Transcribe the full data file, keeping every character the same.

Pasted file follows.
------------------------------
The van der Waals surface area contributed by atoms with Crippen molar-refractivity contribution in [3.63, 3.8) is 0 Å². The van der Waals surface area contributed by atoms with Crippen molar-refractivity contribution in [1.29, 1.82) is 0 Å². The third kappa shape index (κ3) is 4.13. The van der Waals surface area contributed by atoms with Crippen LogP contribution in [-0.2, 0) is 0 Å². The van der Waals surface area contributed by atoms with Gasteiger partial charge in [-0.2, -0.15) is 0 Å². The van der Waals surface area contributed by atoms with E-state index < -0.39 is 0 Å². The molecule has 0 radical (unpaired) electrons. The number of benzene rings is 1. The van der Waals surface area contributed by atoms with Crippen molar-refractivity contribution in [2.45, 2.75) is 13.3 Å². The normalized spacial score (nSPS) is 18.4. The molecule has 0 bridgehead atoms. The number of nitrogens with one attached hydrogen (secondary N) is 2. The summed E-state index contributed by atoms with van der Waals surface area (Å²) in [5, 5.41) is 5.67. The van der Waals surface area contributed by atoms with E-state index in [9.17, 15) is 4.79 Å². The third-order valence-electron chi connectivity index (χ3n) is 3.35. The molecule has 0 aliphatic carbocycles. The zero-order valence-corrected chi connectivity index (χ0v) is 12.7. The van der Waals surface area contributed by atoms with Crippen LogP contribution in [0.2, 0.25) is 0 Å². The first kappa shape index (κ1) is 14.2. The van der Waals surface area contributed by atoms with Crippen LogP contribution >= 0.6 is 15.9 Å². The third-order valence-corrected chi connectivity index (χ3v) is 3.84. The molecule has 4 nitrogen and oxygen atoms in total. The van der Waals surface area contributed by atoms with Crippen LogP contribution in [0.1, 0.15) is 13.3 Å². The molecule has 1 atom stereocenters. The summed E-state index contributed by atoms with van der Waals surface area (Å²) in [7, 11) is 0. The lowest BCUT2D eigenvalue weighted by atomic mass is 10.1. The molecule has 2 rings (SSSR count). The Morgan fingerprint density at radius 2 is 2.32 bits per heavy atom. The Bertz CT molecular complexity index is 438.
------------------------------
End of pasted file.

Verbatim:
The van der Waals surface area contributed by atoms with Crippen molar-refractivity contribution in [3.63, 3.8) is 0 Å². The van der Waals surface area contributed by atoms with Crippen molar-refractivity contribution in [1.29, 1.82) is 0 Å². The third kappa shape index (κ3) is 4.13. The van der Waals surface area contributed by atoms with Crippen LogP contribution in [-0.2, 0) is 0 Å². The van der Waals surface area contributed by atoms with Gasteiger partial charge in [-0.2, -0.15) is 0 Å². The van der Waals surface area contributed by atoms with E-state index < -0.39 is 0 Å². The molecule has 0 radical (unpaired) electrons. The number of benzene rings is 1. The van der Waals surface area contributed by atoms with Crippen molar-refractivity contribution in [2.45, 2.75) is 13.3 Å². The normalized spacial score (nSPS) is 18.4. The molecule has 0 bridgehead atoms. The number of nitrogens with one attached hydrogen (secondary N) is 2. The summed E-state index contributed by atoms with van der Waals surface area (Å²) in [5, 5.41) is 5.67. The van der Waals surface area contributed by atoms with E-state index in [9.17, 15) is 4.79 Å². The third-order valence-electron chi connectivity index (χ3n) is 3.35. The molecule has 0 aliphatic carbocycles. The zero-order valence-corrected chi connectivity index (χ0v) is 12.7. The van der Waals surface area contributed by atoms with Crippen LogP contribution in [0.2, 0.25) is 0 Å². The first kappa shape index (κ1) is 14.2. The van der Waals surface area contributed by atoms with Crippen LogP contribution >= 0.6 is 15.9 Å². The third-order valence-corrected chi connectivity index (χ3v) is 3.84. The molecule has 4 nitrogen and oxygen atoms in total. The van der Waals surface area contributed by atoms with Crippen LogP contribution in [0.1, 0.15) is 13.3 Å². The molecule has 1 atom stereocenters. The summed E-state index contributed by atoms with van der Waals surface area (Å²) in [7, 11) is 0. The lowest BCUT2D eigenvalue weighted by atomic mass is 10.1. The molecule has 2 rings (SSSR count). The Morgan fingerprint density at radius 2 is 2.32 bits per heavy atom. The Bertz CT molecular complexity index is 438.